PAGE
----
> meaningfully, say 'getValue()'. The methods should probably be 'public'.
    > (And, of course, the classes should belong to packages.)
    >

    I agree but you won't help and address the OP by completely changing her
    example, I guess you will confuse her.

    Best regards,
    Giovanni
     
    Giovanni Azua, May 17, 2009
    #7
  8. Lew Guest

    Giovanni Azua wrote:
    >>> AFAIK you can't do A generic without ressorting to reflection to get hold
    >>> of the right constructor for the Number subclass.


    Lew wrote
    >> I don't understand what you mean exactly. 'A' is generic as you show it
    >> here.


    Giovanni Azua wrote:
    > Indeed you are right, I meant the generic not in the proper sense of
    > genericity but generic in the sense of A being concrete and reusable for all
    > cases without need to implement concrete subclasses "a generic solution" I
    > can't recall where I learned this second definition from ... :)


    Lew wrote
    >> 'my_func()' should be named in accordance with the naming conventions, and
    >> meaningfully, say 'getValue()'. The methods should probably be 'public'.
    >> (And, of course, the classes should belong to packages.)


    Giovanni Azua wrote:
    > I agree but you won't help and address the OP by completely changing her
    > example, I guess you will confuse her.


    I hope not. horos11, if you are confused please feel free to ask more
    questions and we'll work to clear it up.

    Bad habits not caught early and corrected early are all the harder to correct.
    Begin by doing things correctly. It's less to unlearn later.

    The coding conventions are documented in
    <http://java.sun.com/docs/codeconv/index.html>
    (I admit, proudly, that I use the other convention for opening brace "{"
    placement.)

    More of your questions can be answered starting at the Java tutorials:
    <http://java.sun.com/docs/books/tutorial/index.html>
    and the links from there.

    --
    Lew
     
    Lew, May 17, 2009
    #8
  9. "Lew" <> wrote
    > The coding conventions are documented in
    > <http://java.sun.com/docs/codeconv/index.html>
    > (I admit, proudly, that I use the other convention for opening brace "{"
    > placement.)
    >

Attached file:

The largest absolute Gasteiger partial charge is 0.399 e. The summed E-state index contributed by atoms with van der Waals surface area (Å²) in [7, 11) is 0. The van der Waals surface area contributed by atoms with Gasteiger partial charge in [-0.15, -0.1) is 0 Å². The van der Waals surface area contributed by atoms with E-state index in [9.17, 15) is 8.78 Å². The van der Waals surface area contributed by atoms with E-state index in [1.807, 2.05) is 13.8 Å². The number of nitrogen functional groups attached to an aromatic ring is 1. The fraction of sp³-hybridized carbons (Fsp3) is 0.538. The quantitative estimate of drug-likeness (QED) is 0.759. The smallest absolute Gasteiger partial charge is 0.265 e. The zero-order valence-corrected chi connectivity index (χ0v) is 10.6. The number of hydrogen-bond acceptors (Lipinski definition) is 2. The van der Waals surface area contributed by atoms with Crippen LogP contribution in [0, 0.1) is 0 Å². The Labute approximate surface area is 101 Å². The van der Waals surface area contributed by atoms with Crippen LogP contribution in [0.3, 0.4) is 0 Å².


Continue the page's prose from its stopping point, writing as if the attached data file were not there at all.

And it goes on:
I also don't like some of the Sun recommended ways of doing a few things
    e.g. to have your implementation details (attributes) listed on top. It is
    an implicit bottom-up way of design and thinking counter to the good OO
    top-bottom design and good encapsulation. I don't want to see implementation
    details, I'd rather like to see the public interface/methods of a class:
    http://java.sun.com/docs/codeconv/html/CodeConventions.doc10.html

    Regards,
    Giovanni
     
    Giovanni Azua, May 17, 2009
    #9
  10. Lew Guest

    Giovanni Azua wrote:
    > "Lew" <> wrote
    >> The coding conventions are documented in
    >> <http://java.sun.com/docs/codeconv/index.html>
    >> (I admit, proudly, that I use the other convention for opening brace "{"
    >> placement.)
    >>

    > I also don't like some of the Sun recommended ways of doing a few things
    > e.g. to have your implementation details (attributes) listed on top. It is
    > an implicit bottom-up way of design and thinking counter to the good OO
    > top-bottom design and good encapsulation. I don't want to see implementation
    > details, I'd rather like to see the public interface/methods of a class:
    > http://java.sun.com/docs/codeconv/html/CodeConventions.doc10.html


    Used as I am to the conventional way of listing attributes prior to methods, I
    found your listing jarring. I like to see things declared prior to their use,
    a necessity within the body of methods and initializers, and a comforting
    tradition for members. There's something that offends my sensibilities about
    not knowing what a thing is until after its use.

    Enums are a major exception to the tradition. Because their syntax requires
    declaration of the constants before anything else, some of the conventions are
    turned upside-down.

    I recommend to newbies that they adhere to the convention of declaring member
    variables prior to member methods, at least until they've gained enough
    experience in Java to decide whether the other way is so superior in every
    respect that it's worth violating the convention.

    As for seeing the public interface first, that's what interfaces themselves
    are for, and part of the motivation for "programming to the interface" as a
    recommended practice.

    --
    Lew
     
    Lew, May 17, 2009
    #10
  11. Mark Space Guest

    I think I came up with the same thing Giovanni did, except "put" needs
    to return a String to match your example.

    wrote:

    abstract class a<U>
    > {
    > String calculate() { return this.put(this.my_func()); }

    abstract String put( U u );
    abstract U my_func();
    > }
    >


    Otherwise use this the same way as his example.